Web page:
Walk and Not Faint

I lived in the town of Manchester, CT for 14 years in my early ministry. Every year, I walked the two blocks from the church to Main Street to watch the Manchester Road Race. I was not much of a runner—I had been told at an early age by a gym teacher that I wasn’t much of an athlete. I cheered on friends and parishioners and even my 70-year-old dad.

But the year I turned 40, I decided to try running it for myself. I started training in the summertime, jogging alongside the kids on their bikes as we headed toward the park. By the early fall I had worked up a 2½ mile loop. The end of this run was a great downhill through the park. I would just pick up my feet and let gravity take me. “I can do this!” I thought. As I flew down the hill, I remembered the lofty words from Isaiah in our OT lesson, “Those who wait for the LORD shall renew their strength. They shall mount up with wings like eagles. They shall run and not be weary. They shall walk and not faint.”

As the fall wore on, though, I just couldn’t seem to find the time for a longer run. The kids were still small and didn’t want to bike that far; I was busy with a new church and caring for the family. I started to doubt myself: how can I run this five-mile race if I have never tried it out? I started to waiver in my resolve, and as the race drew near, I even stopped training. I felt defeated.

That’s the way the people of Israel felt back in Isaiah’s day. In fact, they were not just feeling defeated, they were literally defeated—by the mighty Babylonians. Forty years before their nation had been brutally conquered by King Nebuchadnezzar. The Babylonians had laid siege to Jerusalem for over a year, slowly starving the city; when they overcame the city’s weakened defenses, they killed the king’s sons before his eyes, blinded him, and then took him prisoner. Soldiers looted the city and marched the people 500 miles across the desert to live in refugee camps in Babylon. Jerusalem lay in ruins, and the temple was destroyed.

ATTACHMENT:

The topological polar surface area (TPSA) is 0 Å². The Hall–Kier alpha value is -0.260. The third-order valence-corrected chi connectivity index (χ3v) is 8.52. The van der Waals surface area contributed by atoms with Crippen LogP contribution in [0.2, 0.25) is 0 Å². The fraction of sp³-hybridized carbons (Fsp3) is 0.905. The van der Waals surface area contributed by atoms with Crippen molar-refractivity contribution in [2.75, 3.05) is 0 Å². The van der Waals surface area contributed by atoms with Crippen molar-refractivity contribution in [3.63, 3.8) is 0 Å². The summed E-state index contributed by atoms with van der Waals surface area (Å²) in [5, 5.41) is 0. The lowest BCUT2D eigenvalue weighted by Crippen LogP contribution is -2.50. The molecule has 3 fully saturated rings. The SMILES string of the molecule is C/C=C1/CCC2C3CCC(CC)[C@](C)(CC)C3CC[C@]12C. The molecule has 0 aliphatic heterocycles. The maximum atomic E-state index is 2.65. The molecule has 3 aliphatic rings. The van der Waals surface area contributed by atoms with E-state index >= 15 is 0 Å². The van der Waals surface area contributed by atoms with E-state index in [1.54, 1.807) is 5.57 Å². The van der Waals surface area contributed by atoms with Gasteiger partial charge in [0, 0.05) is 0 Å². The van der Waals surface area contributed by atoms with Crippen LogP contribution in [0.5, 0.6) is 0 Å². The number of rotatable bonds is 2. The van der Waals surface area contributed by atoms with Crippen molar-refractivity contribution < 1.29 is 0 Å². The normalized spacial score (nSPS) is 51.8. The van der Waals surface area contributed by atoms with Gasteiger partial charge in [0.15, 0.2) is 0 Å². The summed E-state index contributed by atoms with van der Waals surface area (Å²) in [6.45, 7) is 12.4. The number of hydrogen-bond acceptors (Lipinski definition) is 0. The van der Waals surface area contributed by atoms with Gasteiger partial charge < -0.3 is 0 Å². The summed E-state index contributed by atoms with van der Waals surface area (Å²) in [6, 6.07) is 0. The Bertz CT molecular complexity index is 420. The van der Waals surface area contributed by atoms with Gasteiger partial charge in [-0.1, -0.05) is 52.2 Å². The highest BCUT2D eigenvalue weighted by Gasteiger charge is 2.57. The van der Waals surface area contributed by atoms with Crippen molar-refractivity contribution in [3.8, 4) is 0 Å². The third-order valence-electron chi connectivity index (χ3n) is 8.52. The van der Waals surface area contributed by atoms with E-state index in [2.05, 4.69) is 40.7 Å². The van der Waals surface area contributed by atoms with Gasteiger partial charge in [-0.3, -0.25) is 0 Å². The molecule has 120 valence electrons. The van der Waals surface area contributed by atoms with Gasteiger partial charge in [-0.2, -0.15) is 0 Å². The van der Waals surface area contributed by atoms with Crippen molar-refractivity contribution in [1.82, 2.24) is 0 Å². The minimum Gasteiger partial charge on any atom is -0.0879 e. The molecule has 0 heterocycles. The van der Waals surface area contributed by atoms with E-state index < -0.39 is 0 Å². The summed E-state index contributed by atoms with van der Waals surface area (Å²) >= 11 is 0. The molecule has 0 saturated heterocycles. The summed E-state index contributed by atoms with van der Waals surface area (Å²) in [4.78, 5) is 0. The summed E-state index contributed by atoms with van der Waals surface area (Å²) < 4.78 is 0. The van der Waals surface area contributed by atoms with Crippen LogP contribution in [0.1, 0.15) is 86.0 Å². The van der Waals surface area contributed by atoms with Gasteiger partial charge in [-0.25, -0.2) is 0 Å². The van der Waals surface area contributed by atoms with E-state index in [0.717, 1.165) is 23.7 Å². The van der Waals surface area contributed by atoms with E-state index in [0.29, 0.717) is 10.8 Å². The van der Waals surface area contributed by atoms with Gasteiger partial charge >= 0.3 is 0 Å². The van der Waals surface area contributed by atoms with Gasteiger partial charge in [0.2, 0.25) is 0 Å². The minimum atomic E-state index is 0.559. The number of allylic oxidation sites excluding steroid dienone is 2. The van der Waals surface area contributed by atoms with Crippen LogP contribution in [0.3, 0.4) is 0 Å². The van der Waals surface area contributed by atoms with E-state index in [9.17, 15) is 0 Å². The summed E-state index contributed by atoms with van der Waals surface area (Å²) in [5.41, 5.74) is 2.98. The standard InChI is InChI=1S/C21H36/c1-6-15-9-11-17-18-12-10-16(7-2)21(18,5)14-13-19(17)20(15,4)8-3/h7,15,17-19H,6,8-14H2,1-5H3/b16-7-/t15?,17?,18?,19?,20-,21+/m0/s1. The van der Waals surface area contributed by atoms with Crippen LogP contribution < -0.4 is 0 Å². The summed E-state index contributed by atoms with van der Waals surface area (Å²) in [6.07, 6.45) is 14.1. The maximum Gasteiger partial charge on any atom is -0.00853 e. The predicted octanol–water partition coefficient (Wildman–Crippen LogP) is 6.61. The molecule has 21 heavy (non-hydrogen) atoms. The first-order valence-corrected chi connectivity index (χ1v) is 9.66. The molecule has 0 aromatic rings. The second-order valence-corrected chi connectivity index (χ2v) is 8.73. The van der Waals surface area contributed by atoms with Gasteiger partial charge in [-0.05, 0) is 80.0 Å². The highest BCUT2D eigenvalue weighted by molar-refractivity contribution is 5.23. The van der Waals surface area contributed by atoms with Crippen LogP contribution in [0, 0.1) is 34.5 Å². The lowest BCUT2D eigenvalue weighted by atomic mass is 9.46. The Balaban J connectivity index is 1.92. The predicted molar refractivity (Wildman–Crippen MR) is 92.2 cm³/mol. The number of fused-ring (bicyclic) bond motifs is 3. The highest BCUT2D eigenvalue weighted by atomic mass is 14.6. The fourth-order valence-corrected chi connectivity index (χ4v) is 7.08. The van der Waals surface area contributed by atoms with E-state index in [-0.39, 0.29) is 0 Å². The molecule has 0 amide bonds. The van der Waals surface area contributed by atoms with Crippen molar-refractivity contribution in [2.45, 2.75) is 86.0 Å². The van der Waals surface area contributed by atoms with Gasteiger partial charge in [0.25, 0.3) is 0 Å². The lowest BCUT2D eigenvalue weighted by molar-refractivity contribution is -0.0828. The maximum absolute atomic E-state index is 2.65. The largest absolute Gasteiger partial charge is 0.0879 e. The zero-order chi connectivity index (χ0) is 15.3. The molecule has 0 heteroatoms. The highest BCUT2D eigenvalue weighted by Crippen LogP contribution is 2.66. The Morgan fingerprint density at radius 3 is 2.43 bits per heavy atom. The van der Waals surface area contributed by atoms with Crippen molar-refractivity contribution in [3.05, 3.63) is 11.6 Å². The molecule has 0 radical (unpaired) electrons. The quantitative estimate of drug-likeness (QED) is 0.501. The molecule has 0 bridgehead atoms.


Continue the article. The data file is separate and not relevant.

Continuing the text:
For the Israelites, this was not only a terrible military defeat—it seemed that God had been defeated. That was the symbolism behind destroying the temple—the Babylonians saying, “see our god Marduk beat your God Yahweh.”

This is the context for our passage today. Isaiah speaks God’s word of hope to the broken-hearted Israelites in Babylon. God reclaims God’s rightful place as creator of the world and ruler of the nations. The God of Israel is the one “who sits above the circle of the earth, and its inhabitants are like grasshoppers; who stretches out the heavens like a curtain, and spreads them like a tent to live in; who brings princes to naught, and makes the rulers of the earth as nothing.” Isaiah brings home that point that the people of Israel needed to hear: that there is no other god than the LORD, and the LORD was still in charge.

But is that enough in hard times? What good is God’s power if God is removed from human existence, aloof and unconcerned? This is exactly the complaint of the people, paraphrased by Isaiah: “My way is hidden from the LORD, and my right is disregarded by my God.” And so Isaiah answered their complaint with this reassurance: “[God] gives power to the faint, and strengthens the powerless.” Isaiah proclaimed that the Lord of the universe cared about them and was with them in their struggles.

Back in Manchester, the day of the road race was drawing near. While I was losing my nerve, my husband announced he was going to run the race. That was it—I wasn’t going to let my husband, who hadn’t trained a lick, outdo me. So we went to register the day before the race. The weather predicted for Thanksgiving was perfect, and they had record registrations. My husband, my dad, and I got the last three numbers out of 15,000 people—now I was committed.